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Wed Mar 20, 2013, 12:40 PM

Voyager 1 has left the solar system, sudden changes in cosmic rays indicate

20 March 2013
AGU Release No. 13-11
For Immediate Release

WASHINGTON – Thirty-five years after its launch, Voyager 1 appears to have travelled beyond the influence of the Sun and exited the heliosphere, according to a new study appearing online today.

The heliosphere is a region of space dominated by the Sun and its wind of energetic particles, and which is thought to be enclosed, bubble-like, in the surrounding interstellar medium of gas and dust that pervades the Milky Way galaxy.

On August 25, 2012, NASA's Voyager 1 spacecraft measured drastic changes in radiation levels, more than 11 billion miles from the Sun. Anomalous cosmic rays, which are cosmic rays trapped in the outer heliosphere, all but vanished, dropping to less than 1 percent of previous amounts. At the same time, galactic cosmic rays – cosmic radiation from outside of the solar system – spiked to levels not seen since Voyager's launch, with intensities as much as twice previous levels.

The findings have been accepted for publication in Geophysical Research Letters, a journal of the American Geophysical Union.

"Within just a few days, the heliospheric intensity of trapped radiation decreased, and the cosmic ray intensity went up as you would expect if it exited the heliosphere," said Bill Webber, professor emeritus of astronomy at New Mexico State University in Las Cruces. He calls this transition boundary the "heliocliff."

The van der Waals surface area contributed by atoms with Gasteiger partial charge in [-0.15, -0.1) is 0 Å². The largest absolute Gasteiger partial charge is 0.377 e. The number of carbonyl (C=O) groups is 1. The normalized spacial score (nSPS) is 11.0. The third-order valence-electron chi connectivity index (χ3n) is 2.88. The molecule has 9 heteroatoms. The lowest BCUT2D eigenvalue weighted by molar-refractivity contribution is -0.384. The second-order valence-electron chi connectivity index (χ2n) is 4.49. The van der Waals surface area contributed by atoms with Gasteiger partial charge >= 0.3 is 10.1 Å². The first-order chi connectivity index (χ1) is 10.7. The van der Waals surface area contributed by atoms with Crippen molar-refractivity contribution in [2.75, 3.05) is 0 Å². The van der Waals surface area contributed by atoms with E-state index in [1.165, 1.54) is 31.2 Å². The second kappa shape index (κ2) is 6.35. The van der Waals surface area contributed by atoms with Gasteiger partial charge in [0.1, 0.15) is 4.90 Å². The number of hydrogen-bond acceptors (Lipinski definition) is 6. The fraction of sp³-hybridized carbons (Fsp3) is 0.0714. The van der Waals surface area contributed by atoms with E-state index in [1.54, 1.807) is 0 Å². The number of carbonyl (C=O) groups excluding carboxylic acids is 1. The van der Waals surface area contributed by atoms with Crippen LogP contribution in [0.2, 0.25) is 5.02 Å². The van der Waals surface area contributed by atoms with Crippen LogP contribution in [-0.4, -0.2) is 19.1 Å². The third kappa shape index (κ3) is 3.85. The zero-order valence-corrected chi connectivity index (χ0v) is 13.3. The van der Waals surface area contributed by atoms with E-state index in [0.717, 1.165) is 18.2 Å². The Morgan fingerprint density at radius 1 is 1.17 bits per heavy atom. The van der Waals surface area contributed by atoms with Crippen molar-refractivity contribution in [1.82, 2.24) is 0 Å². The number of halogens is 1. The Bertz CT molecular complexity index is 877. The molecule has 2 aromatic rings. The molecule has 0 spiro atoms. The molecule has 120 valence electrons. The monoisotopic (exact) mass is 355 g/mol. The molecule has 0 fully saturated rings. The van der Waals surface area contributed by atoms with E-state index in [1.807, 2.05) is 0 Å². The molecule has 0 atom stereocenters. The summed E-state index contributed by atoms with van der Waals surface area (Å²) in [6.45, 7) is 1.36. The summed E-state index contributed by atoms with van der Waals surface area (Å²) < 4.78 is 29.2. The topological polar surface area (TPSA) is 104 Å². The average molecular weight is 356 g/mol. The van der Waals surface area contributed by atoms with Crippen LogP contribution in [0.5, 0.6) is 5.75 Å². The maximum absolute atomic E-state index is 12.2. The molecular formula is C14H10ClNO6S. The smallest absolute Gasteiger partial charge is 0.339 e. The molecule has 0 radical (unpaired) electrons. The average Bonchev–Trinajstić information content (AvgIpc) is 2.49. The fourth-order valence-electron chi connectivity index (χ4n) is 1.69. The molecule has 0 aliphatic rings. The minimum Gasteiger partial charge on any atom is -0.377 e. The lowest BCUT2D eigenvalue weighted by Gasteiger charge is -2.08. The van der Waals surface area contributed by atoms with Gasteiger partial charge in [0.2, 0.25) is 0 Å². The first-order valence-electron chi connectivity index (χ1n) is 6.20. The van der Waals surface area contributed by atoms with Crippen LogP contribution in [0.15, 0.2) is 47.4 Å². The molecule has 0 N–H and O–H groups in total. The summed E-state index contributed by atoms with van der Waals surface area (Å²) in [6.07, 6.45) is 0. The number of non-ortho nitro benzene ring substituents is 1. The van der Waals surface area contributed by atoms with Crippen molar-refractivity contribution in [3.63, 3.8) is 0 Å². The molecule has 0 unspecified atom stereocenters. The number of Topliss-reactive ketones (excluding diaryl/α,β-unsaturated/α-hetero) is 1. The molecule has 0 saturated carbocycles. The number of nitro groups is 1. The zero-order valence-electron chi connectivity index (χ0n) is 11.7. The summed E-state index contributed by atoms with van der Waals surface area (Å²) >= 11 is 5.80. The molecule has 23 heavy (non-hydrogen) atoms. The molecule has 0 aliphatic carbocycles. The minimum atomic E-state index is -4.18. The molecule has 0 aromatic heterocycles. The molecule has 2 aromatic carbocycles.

In the GRL article, the authors state: "It appears that [Voyager 1] has exited the main solar modulation region, revealing [hydrogen] and [helium] spectra characteristic of those to be expected in the local interstellar medium."


http://www.agu.org/news/press/pr_archives/2013/2013-11.shtml

64 replies, 8826 views

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Reply Voyager 1 has left the solar system, sudden changes in cosmic rays indicate (Original post)
Ichingcarpenter Mar 2013 OP
CaliforniaPeggy Mar 2013 #1
sharp_stick Mar 2013 #8
awoke_in_2003 Mar 2013 #37
Thor_MN Apr 2013 #63
awoke_in_2003 Apr 2013 #64
lastlib Mar 2013 #2
Whoopdedoo Mar 2013 #45
NutmegYankee Mar 2013 #50
Bay Boy Mar 2013 #3
corkhead Mar 2013 #7
Bay Boy Mar 2013 #9
corkhead Mar 2013 #46
Bay Boy Mar 2013 #12
Jayster84 Mar 2013 #10
Bay Boy Mar 2013 #11
Jayster84 Mar 2013 #13
DallasNE Mar 2013 #42
Bay Boy Mar 2013 #48
NutmegYankee Mar 2013 #51
DallasNE Mar 2013 #59
NutmegYankee Mar 2013 #60
UnrepentantLiberal Mar 2013 #22
Jackpine Radical Mar 2013 #26
UnrepentantLiberal Mar 2013 #28
Bay Boy Mar 2013 #34